The long process of restoring the natural drainage system of the parish of Tangipahoa to pre-Ida conditions is underway.
It is estimated that 37 trees per mile are felled on the 400 miles of local water canals maintained by Consolidated Gravity Drainage District # 1 in Tangipahoa Parish. With planned financial assistance from FEMA and the Natural Resources Conservation Service, the drainage district is expected to be able to remove debris within two years as part of a three-phase project.
“We are in the process of evaluating the 400 miles of canals that we are responsible for maintaining from the main and main laterals,” said Kiley Bates, administrator of the Tangipahoa Drainage District.
A contractor is under contract to clean up hurricane debris within 56 miles of these canals, which constitutes Phase 1 of the work. Phase 2 will cover 136 miles of the main and main branch lines, which the drainage district is currently filming by drone so that it can apply to FEMA and NRCS for financial assistance with the cleanup. Phase 3 includes cleaning up the approximately 200 miles of remaining canals, which the district will continue to document, he said.
“We estimate the damage to our lateral drainage system at around $ 36 million, so federal funding is very important to us to get the job done,” Bates said.
He pointed out that this amount of damage is unprecedented and far worse than Hurricane Katrina and either of the 2016 floods.
Bates hopes to start work on the main and main branch lines in the coming months.
“We hope that all work will be completed on the 136 miles and 56 miles within the next 10 to 12 months with the remaining tributaries coming in afterwards,” he said.
Ponchatoula Creek, Yellow Water River, Skulls Creek, Selsers Creek, East Fork of Ponchatoula Creek and Bedico Creek, Washley Creek, Sims Creek and Natalbany River will be cleaned up during the first two phases of the project.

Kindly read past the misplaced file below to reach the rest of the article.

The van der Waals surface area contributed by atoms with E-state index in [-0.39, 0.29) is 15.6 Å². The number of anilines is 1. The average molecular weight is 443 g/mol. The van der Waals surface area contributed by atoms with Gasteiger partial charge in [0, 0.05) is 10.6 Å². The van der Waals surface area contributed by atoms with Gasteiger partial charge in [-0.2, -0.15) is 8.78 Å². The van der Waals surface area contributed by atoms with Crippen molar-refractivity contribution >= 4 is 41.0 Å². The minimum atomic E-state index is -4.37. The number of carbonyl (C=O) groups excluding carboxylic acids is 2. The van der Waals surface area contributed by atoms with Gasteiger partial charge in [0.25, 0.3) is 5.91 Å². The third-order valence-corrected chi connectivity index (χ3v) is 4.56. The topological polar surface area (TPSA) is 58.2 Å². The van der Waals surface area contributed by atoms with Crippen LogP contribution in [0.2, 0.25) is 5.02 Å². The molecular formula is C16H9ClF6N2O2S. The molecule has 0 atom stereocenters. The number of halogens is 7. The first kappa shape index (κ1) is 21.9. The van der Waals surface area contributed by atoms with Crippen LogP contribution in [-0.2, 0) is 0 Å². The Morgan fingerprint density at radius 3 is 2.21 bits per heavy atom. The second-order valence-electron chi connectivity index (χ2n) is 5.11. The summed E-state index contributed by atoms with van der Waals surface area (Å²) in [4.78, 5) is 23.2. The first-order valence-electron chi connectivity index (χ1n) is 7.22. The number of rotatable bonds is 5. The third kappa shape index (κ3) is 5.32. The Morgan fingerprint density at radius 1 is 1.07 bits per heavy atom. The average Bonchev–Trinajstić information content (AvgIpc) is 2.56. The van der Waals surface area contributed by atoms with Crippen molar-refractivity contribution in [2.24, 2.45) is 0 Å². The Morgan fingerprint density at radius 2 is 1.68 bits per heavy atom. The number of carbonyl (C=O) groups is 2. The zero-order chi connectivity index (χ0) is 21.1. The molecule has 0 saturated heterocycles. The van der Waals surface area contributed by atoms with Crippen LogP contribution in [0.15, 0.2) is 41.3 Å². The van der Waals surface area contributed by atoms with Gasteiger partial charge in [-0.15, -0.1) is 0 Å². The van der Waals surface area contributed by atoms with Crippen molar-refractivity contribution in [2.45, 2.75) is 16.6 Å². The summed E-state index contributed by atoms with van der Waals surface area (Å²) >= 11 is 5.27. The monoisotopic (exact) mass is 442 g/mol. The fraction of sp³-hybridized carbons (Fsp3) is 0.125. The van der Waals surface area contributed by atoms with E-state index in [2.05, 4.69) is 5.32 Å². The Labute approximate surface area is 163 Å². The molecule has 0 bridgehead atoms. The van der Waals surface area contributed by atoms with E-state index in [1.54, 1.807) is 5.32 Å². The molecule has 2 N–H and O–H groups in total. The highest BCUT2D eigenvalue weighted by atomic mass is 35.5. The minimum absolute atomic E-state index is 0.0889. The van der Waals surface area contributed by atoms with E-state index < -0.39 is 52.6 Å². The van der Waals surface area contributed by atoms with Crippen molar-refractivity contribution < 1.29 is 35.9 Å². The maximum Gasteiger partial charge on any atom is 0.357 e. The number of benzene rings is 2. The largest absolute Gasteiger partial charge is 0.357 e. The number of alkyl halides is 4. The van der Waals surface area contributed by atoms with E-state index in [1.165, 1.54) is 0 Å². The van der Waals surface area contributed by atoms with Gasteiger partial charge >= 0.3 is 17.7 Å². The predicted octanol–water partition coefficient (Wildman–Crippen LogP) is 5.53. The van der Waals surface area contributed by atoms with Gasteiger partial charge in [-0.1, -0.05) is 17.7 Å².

The other 200 miles of canal will be cleaned up over the course of six to eight months after the first two phases, he added.
The timing of the work depends primarily on when funding is provided by FEMA or NRCS. By then, Bates and his team are gathering all the documents needed to prove to FEMA and NRCS that there is serious damage.
The four drainage district crews have been working overtime and over the weekend since the day after the hurricane to clear major blockages across the network.
The teams are still clearing the main blockages and obstructions from the main full-backs and should continue this work over the next few months. Once they catch up with that job, they’ll focus on the full length of the ditches, Bates said.
“What people can expect with drainage in the state it is in, they expect the water to rise differently than it normally does and take a little longer to flow, ”Bates said.
Residents who notice that their home is at risk of flooding due to a possible major block impeding drainage can call the Drainage District office at (985) 542-4292.